Untamed Land

Untamed Land
Untamed Land

Monday, May 31, 2010

Spying on My Nieghbors

Tonight at about 10pm I stepped out onto my balcony to take in the fresh smells after a passing rainstorm. Right away I heard the sound of ripping vegetation. After a few seconds of looking, I spotted the source of the noise. It was a mama moose browsing on the newly emerged leaves in my nieghbor's yard.
She was a little shy but she did'nt run away, and stayed long enough for me to grab my camera.
I soon noticed two small calfs prancing around her legs.
Too bad these photos dont convey how truly massive she was. Easily taller than me at shoulder hieght, far larger than a horse. I hate to brag but Alaska has the world's largest moose.
The calfs are playful and full of energy. I worry about these two because I live within half a block of two busy streets. Hundreds of moose are killed on roads locally every year.
So I was spying on my (furry) nieghbors. I hope they keep coming to visit.

Friday, May 28, 2010

On to Portage and Whittier

Turnagain Arm lies to the south of Anchorage. It was named by Captain Cook who tried to explore it in the 1700's but had to turn around because of shallow waters. The Seward Highway runs parallel to the railroad tracks.

Winter keeps a strong hold on the land around the ex-town of Portage, which lies at the end of Turnagain Arm. The small town was completely destroyed in the 1968 earthquake. This is a view of Portage Lake.
The white place in the middle is the dying Portage Glacier. It protruded out into the lake not long ago, but is about to disappear.
Because of avalanche danger in the steep hills between Portage and Whittier, They put the road through the mountain. The highway shares the same route as the railroad.
This is one of many glacial valleys on the other side of the tunnel.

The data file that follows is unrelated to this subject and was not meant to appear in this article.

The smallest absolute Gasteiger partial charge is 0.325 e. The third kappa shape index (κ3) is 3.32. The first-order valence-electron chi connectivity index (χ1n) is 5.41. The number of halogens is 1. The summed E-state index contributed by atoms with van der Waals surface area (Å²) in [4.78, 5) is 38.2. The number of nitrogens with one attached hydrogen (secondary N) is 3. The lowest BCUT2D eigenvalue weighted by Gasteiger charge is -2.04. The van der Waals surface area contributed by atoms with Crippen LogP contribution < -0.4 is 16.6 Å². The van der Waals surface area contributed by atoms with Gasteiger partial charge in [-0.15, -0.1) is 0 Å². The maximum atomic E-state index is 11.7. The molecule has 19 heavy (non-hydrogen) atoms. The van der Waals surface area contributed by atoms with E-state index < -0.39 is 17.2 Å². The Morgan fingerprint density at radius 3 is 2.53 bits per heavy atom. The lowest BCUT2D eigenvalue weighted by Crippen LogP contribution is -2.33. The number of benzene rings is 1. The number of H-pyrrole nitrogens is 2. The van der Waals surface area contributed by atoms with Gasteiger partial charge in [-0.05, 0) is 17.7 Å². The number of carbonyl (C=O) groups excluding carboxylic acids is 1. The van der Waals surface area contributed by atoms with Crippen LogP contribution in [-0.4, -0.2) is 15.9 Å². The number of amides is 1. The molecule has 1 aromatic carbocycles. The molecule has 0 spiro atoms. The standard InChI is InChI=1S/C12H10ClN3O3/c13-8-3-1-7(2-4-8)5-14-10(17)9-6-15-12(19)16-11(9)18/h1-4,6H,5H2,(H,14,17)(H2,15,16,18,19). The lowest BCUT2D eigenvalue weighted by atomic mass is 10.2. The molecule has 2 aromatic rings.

I liked the sweep of these Alder branches. They form an impenetrable wall when they leaf out in the summer. Alders are one of the first plants to become established in the wake of a receding glacier.
Walt and his dog, Big Boy.
If you look close, you can see the tiny town of Whittier to the right of the driftwood.
Almost the entire town lives in one apartment building built by the military in WWll. This trip was the only time I have come to Whittier that it was'nt raining. The body of water is Prince William Sound. The same area that was devastated by the Exxon Valdez disaster. Now the oil spill in the Gulf of Mexico is a bigger oil spill, and it's still growing.
We ate lunch at a dockside cafe in town. Here a Northwestern Crow holds a beakful of french fries.
This is a small corner of Prince William Sound.
There is a large Black-legged Kittiwake rookery on the cliffs surrounding these waterfalls.
Kittiwakes are a species of gull.

Potter Marsh

Potter Marsh is a wonderful wetland just south of Anchorage. Although it is pretty much a barren snowfield in the winter, during the summer it is teeming with nesting waterfowl.
Amoung the regular, Mallards, Widgeons, Shovelers etc. were also these Ring-necked Ducks. Later on Potter Marsh will host some Trumpeter Swans.
The marsh is popular with wildlife photographers because it is a good place to photograph Arctic Terns.
This time I wanted to try to get decent shots of terns in flight. For me this is very difficult because the terns fly so erratically, and there is about a one second delay between when I press the shutter, and when the digital camera responds. By then, the bird has moved out of the frame, and out of focus.
This is the best photo I was able to get, out of many trys. I hope to get an opportunity to try it again soon.
This tern was screaming at a nearby dog.
Tree Swallow
Another Tree Swallow. After leaving Potter Marsh, we headed south to Portage and Whittier. Those places are known for their breathtaking scenery. I will post photos of those places soon.

Monday, May 24, 2010

Creatures of the Black Lagoon

Well not exactly The Black Lagoon, that's in the movies, I mean Westchester Lagoon. The day was too nice to stay indoors and work, so I went back to Westchester Lagoon in Anchorage.
There were interesting clouds in the sky, early in the morning, but they soon dissapated.
I only saw drake Shovelers. I assume the hens were sitting on nests.
The lagoon does look kind of black in this photo. This is a drake, Greater Scaup.
There were also no hen Widgeons they must have been incubating eggs as well. This is a drake American Widgeon.